IJ: Immersing your viewer in a sensory experience seems central to your work. Not only do you engage your viewer through sight, but also through sound, touch, and taste.
PC: Sometimes the strongest images are made in your brain. I can’t do that by showing you. I can, however, do it by making a super shiny yet sticky looking surface of nail polish that you are dying to rub your fingers against. I can make your brain itch by showing you velvet that has been scraped at the surface like a scab. It reminds people of skin, but they all think they’re the first ones to connect that.
IJ: The power in your message is communicated through gentleness rather aggression, which seems much more effective.
PC: Like I was saying about compassion for the straight white man, I just really value loving. There is a lot to make you angry, bitter, or resentful, and for me, so much of art is dealing with my subjectivity and then finding a creative way to keep myself from kicking someone in the teeth. Like Mike Tyson, they got me on the [Art] to keep me from killing y’all.
IJ: Your interest in etiquette also seems to come from a place of grace, respect and kindness.
PC: I have always liked rules, structure, and language. I was an advanced math student all through school, and was a math major in college until my senior year. I live for understanding systems, algorithms, and how different mechanisms, whether in physics, business, or social life work. I love pattern. I think that putting some structure on things helps me see patterns of human interaction a little better. That’s what etiquette is. For me, it’s less about morals and more about coding.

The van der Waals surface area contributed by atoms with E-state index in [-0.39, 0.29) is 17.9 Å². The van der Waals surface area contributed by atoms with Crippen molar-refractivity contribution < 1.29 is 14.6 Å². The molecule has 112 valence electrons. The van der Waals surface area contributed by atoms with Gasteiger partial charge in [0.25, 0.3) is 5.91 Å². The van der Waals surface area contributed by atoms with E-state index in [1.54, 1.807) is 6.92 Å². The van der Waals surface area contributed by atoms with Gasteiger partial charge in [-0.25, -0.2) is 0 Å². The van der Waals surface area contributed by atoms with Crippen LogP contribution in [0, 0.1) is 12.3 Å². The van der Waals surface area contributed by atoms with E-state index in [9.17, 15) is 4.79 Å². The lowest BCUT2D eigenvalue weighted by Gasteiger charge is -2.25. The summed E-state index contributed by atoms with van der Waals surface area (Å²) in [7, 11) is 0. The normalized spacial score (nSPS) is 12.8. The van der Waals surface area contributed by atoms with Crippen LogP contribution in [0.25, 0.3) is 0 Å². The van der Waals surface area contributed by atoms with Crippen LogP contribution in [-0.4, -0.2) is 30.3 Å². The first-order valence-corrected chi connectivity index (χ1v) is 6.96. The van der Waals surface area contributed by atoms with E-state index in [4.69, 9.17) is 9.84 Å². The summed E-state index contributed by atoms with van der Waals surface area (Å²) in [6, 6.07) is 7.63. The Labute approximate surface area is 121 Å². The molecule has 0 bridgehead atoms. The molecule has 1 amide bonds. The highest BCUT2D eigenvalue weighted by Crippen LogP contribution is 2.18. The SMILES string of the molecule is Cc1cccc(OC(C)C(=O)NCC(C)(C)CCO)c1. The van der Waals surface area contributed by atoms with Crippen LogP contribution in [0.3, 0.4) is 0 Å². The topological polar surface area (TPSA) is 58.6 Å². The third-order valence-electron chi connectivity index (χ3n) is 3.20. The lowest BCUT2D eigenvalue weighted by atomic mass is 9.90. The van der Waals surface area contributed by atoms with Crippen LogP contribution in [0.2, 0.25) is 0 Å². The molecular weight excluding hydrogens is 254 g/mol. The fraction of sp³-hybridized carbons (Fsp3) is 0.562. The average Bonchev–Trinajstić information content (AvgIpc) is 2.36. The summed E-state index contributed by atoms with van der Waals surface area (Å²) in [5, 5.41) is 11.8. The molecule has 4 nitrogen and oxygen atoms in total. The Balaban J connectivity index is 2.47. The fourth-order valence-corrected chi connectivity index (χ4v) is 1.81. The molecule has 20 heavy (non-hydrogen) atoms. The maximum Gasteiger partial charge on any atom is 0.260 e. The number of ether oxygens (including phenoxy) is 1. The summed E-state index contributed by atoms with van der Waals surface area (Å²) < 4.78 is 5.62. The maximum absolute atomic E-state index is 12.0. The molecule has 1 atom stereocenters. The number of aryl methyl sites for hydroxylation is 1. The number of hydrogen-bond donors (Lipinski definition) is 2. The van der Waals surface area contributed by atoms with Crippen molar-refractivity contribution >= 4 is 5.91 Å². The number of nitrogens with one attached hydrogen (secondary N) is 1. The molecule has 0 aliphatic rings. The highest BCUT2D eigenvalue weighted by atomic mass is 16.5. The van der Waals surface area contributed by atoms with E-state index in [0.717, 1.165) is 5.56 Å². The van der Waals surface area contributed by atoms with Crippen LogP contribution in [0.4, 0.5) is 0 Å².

IJ: How did the idea for your velvet sculptures come about?
PC: The Velvets are made using a process called devoré. The nap of the velvet is devoured by a chemical, which is burned and scraped away. I discovered it when I was doing these hundreds of drawings of James Brown and Al Sharpton’s shared hairstyle and JB’s cape and thought it was like a bad relaxer. It was like putting a bad perm onto a fabric that is so tacky-luxe and performative. It’s a little artistic trichotillomania, replacing my last seduction, which was nail polishing. Listen, I’m performing some obsessive, possibly self-destructive, self-soothing habits on my materials and making these figurative sculptures.
IJ: What is it in particular that resonated with you about James Brown?
PC: I was into Ali. I watched When We Were Kings and thought a lot about the men that were there at the rumble in the jungle. That led to my learning about James Brown; just a natural progression of research. James Brown: talent, problematic self-sabotaging/soothing behavior, self-efficacy, fall from grace, performer as politico, and he was funny. He was also a rules man. He had a code.
IJ: Your fascination with James Brown is also present in your performances as Sweet Daddy Grace, who influenced Brown in his attitudes and beliefs.
PC: Sweet Daddy Grace begat James Brown begat Al Sharpton. I am so interested in this homoplatonic father-son like relationship between the Godfather of Soul and Rev Al. I love the story of Al promising to wear his hair like JB’s and I made all these diagrammatic drawings of their shared hairstyle, the pompadour. That was my outlining the pact, code, and promise between them. I drew these images in velvet and had light shining through them in the shape of a cape when I made The Cape Act. I wanted to be the daddy of them all and I also wanted to show that Sweet Daddy Grace was a real person and make people aware of his American Dream story, with all his slick, thin-mustached, long nailed preacher style and his parading entrepreneurial spirit.
Pamela Council is a New York based artist that recently participated in the New Museum’s seminal event Black Women Artists for Black Lives Matter. She has exhibited her work at the Studio Museum in Harlem, Williams College Museum of Art, Outpost Artist Resources, Rebuild Foundation, and the Wassaic Project. Pamela has created a commission for Schomburg Center for Research in Black Culture.
Irena Jurek is a New York based artist, writer, and curator. She has an upcoming solo exhibition with David Shelton Gallery in Houston, Texas. She has had recent solo shows with Romeo Gallery, NYC, Jeff Bailey Gallery in Hudson, New York, and with Zurcher Gallery, Paris. She received her BFA in 2004 from The School of the Art Institute of Chicago and her MFA in 2008 from the Cranbrook Academy of Art, Michigan.